37. 37. 3. Managing physical visitor behaviour: example J. Atkinson & Co Let‟s see how some Visitor participation - they offer an Academy for those of these principles who are interested in learning about tea and coffee apply to J. Atkinson tasting. & Co and the set up of their physical Sensory - smelling the coffee aroma being roasted and premises: seeing it being roasted offers a good sensory experience. Interactive - visitors have the opportunity to purchase tea and coffee and hence interact with the history of shop. 37
  38. 38. 3. Managing online visitor behaviour: example J. Atkinson & Co Let‟s see how some Larger objects - the home page of their website uses the coffee wall as the of these principles main image www.atkinsonsteaandcoffee.co.uk apply to J. Atkinson & Co and the set up Visitor participation - Using the Twitter micro blogging site J. Atkinson & Co of their online are always talking to their customers see http://twitter.com/#!/coffeehopper premises: and updating them on the latest developments. Interactive - visitors have the opportunity to purchase tea and coffee online and hence interact with the history of the shop. As you can see there are a number of parallels between the physical and online visitor‟s experience. The coffee sales and visits to the training courses in the academy are two elements of the business which help to preserve the heritage of the place and to generate a return on the investment in preservation. 38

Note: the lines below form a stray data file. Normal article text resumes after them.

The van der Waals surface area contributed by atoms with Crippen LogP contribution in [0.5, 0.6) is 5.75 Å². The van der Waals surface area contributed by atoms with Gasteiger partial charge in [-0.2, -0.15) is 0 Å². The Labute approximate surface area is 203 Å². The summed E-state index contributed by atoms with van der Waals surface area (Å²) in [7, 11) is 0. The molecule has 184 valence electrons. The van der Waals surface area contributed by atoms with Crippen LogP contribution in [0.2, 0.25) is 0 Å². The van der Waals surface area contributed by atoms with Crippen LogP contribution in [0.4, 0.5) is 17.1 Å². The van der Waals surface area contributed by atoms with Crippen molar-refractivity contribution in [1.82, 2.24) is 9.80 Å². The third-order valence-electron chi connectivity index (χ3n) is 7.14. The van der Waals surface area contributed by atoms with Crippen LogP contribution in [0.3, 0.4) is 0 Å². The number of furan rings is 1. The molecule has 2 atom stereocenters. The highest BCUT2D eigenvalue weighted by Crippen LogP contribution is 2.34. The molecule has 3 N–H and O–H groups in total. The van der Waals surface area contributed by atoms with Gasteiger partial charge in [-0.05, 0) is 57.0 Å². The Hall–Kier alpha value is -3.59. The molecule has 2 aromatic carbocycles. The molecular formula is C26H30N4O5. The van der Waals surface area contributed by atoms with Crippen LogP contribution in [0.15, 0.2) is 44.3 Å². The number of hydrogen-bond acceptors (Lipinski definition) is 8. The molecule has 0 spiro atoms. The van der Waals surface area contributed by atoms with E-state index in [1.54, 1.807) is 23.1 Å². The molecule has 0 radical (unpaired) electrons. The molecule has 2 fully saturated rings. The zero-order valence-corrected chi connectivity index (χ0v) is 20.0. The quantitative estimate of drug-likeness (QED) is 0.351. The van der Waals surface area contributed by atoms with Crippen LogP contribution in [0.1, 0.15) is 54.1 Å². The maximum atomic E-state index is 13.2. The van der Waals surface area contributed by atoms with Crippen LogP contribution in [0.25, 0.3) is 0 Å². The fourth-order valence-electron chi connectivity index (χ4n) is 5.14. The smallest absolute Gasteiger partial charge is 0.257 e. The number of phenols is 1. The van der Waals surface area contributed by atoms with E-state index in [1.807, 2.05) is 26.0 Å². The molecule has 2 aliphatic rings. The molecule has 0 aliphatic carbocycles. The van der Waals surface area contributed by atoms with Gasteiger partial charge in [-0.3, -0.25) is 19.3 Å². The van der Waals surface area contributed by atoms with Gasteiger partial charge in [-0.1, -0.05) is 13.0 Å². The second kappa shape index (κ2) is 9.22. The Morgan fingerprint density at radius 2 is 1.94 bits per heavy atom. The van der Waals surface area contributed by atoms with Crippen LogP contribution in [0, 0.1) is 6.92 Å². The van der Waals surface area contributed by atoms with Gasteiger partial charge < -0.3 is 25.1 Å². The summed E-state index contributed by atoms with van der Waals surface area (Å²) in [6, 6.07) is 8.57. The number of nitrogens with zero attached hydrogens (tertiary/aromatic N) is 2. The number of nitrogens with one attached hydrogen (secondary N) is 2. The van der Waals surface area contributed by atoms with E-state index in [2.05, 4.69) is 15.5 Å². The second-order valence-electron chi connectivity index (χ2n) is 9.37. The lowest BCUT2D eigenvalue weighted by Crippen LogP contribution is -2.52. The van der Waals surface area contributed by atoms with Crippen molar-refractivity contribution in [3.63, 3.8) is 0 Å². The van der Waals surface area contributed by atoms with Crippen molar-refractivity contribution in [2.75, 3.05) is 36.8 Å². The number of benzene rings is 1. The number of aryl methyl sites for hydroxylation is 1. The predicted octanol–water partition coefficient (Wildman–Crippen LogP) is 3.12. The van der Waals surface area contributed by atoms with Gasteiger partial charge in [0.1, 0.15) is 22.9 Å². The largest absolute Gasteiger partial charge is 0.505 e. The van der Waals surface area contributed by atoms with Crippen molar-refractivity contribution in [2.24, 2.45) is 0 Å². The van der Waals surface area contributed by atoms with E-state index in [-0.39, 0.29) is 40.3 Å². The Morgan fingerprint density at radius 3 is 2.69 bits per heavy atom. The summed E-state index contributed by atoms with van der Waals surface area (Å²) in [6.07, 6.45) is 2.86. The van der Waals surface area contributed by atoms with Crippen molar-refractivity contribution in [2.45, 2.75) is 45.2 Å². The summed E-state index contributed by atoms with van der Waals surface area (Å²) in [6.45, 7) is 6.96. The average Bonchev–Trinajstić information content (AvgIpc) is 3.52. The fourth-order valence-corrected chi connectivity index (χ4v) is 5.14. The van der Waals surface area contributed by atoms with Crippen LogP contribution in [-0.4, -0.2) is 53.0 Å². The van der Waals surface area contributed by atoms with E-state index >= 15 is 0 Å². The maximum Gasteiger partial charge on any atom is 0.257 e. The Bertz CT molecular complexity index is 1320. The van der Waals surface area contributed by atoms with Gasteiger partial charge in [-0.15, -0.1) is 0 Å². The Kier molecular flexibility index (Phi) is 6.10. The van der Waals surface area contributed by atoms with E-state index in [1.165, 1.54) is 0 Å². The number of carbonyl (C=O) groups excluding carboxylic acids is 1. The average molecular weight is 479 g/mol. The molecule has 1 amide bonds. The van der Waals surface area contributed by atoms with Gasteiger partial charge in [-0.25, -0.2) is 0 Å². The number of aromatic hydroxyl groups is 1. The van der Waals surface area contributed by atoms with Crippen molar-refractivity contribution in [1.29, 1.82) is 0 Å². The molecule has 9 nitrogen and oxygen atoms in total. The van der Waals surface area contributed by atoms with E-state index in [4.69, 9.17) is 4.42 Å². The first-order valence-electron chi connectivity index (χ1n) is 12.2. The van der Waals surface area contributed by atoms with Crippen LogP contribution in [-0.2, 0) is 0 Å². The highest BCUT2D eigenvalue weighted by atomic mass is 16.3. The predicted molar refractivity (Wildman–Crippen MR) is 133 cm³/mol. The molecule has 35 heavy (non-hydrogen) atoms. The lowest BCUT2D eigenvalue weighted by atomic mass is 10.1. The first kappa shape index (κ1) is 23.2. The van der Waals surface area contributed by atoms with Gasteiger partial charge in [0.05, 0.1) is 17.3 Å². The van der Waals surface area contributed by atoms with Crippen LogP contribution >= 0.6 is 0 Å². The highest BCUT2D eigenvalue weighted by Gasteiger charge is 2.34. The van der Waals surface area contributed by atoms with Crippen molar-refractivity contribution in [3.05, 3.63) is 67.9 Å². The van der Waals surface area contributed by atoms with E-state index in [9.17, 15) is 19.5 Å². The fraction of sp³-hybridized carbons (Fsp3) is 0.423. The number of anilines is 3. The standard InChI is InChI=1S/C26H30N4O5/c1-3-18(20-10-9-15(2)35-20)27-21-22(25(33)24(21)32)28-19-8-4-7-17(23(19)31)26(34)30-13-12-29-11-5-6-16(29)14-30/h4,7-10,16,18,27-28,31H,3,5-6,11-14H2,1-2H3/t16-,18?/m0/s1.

39. 39. 3. Evaluate your current physical and online premises Using the following five principles, think Physical premises Online about your premises and see how you Larger objects currently use them to facilitate visitor behaviour in your physical premises Animation and online … Visitor participation Sensory Interactive 39
  40. 40. 3. Plan potential future physical and online premises If you find that not many of these Physical premises Online options have been addressed consider Larger objects learning from the examples we used from J. Atkinson & Co., what could you Animation do? Visitor participation Sensory Interactive 40
  41. 41. 4. Optimise your heritage management process The visitor is at the centre of the heritage management Step 1: Quality and process. As illustrated by this authenticity diagram optimisation of heritage management is a process which requires regular reviewing. Step 4: Strategic Step 2: Uniqueness planning and differentiation Step 3: Optimisation of historical archives 41